# Is the automorphism group of free group of rank two relatively hyperbolic?

By Behrstock, Drutu and Mosher [BDM], we know that the (outer) automorphism groups $$\mathrm{Aut}(F_n)$$ and $$\mathrm{Out}(F_n)$$ of free group of rank $$n$$ are not relatively hyperbolic if $$n \geq 3$$ (Theorem 9.2 of [BDM]). If $$n = 2$$, then $$\mathrm{Out}(F_2)$$ is isomorphic to $$\mathrm{GL}(2,Z)$$ so that it is virtually free. I hope to know what happens to $$\mathrm{Aut}(F_2)$$.

Since the left transvection and right transvection commute, $$\mathrm{Aut}(F_2)$$ contains a free abelian subgroup of rank two which implies that it is not hyperbolic. Then, is it relatively hyperbolic? Or is it not relatively hyperbolic?

• Sorry to be pedantic, but I thought that groups had to be hyperbolic relative to a specified subgroup, so what does it mean to ask whether $G$ is relatively hyperbolic? Is the subgroup somehow understood? – Derek Holt Apr 20 at 8:26
• @DerekHolt: People sometimes talk about groups have a "proper" relatively hyperbolic structure, meaning that they are hyperbolic relative to some proper subgroup. (Of course, every group is hyperbolic relative to itself!) The question of whether $\mathrm{Aut}(F_2)$ has a proper relatively hyperbolic structure is perfectly meaningful. (As Sam Nead points out, the answer is "no".) – HJRW Apr 20 at 9:18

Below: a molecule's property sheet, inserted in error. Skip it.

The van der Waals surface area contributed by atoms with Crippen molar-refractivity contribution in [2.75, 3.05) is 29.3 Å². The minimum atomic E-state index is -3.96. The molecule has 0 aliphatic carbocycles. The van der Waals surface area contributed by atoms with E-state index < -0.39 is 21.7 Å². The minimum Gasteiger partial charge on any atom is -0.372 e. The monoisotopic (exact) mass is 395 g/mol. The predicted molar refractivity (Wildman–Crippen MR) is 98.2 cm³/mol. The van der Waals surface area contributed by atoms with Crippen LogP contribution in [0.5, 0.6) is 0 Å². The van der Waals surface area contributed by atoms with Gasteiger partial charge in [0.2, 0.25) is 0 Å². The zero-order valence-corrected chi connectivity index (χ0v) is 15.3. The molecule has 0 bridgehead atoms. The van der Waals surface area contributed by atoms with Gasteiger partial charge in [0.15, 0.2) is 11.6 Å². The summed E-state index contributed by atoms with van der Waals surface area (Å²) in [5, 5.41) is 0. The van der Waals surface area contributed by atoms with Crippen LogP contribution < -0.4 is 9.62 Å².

• There appears to be a serious typo in the question, however: Behrstock, Drutu and Mosher, showed that these groups are NOT (properly) relatively hyperbolic. – HJRW Apr 20 at 9:20
• Ah, good catch. I decided to be bold - I edited the the question to fix the typo and I added a ref to [BDM, Theorem 9.2]. – Sam Nead Apr 20 at 10:52

The group $$\mathrm{Aut}(F_2)$$ is not relatively hyperbolic. This is contained in (the proof of) Theorem 8.1 of Behrstock-Drutu-Mosher.

We first pass to $$\mathrm{Aut}^+(F_2)$$, the preimage of $$\mathrm{SL}(2, \mathbb{Z})$$. By Remark 7.2 of Behrstock-Drutu-Mosher it is enough to consider this index two subgroup.

Let $$S$$ be a copy of the two-torus. Let $$Z = \{x, y\} \subset S$$ be a pair of points. We now define two mapping class groups. There is $$\Gamma = \mathrm{MCG}(S, Z)$$ where $$Z$$ is fixed setwise. This is the usual mapping class group of (isotopy classes of) orientation preserving homeomorphisms. The pure mapping classes are those that fix the elements of $$Z$$ pointwise. We denote this index two subgroup by $$\Gamma' = \mathrm{PMCG}(S, Z)$$.

The point-erasing map (where we erase $$y$$, say) gives a homomorphism $$\beta : \Gamma' \to \mathrm{MCG}(S, \{x\}) \cong \mathrm{MCG}(S) \cong \mathrm{SL}(2, \mathbb{Z})$$ The kernel of $$\beta$$ is isomorphic to $$\pi_1(S - \{x\}, y) \cong F_2$$. This gives the Birman short exact sequence $$1 \to F_2 \to \Gamma' \to \mathrm{SL}(2, \mathbb{Z}) \to 1$$ It also (with a bit of work) gives an isomorphism between $$\Gamma'$$ and $$\mathrm{Aut}^+(F_2)$$.

We now appeal to (the proof of) Theorem 8.1 of Behrstock-Drutu-Mosher. They show that $$\Gamma'$$ is thick of order one, and thus not relatively hyperbolic. The proof uses the connectedness of the curve complex (Harvey) and the fact that axes of pseudo-Anosov maps are Morse (Behrstock's thesis).

• Thanks for your answer. This approach is based on BDM paper and I could directly understand your answer! – Sangrok Oh Apr 22 at 17:46

Here is more direct and elementary argument.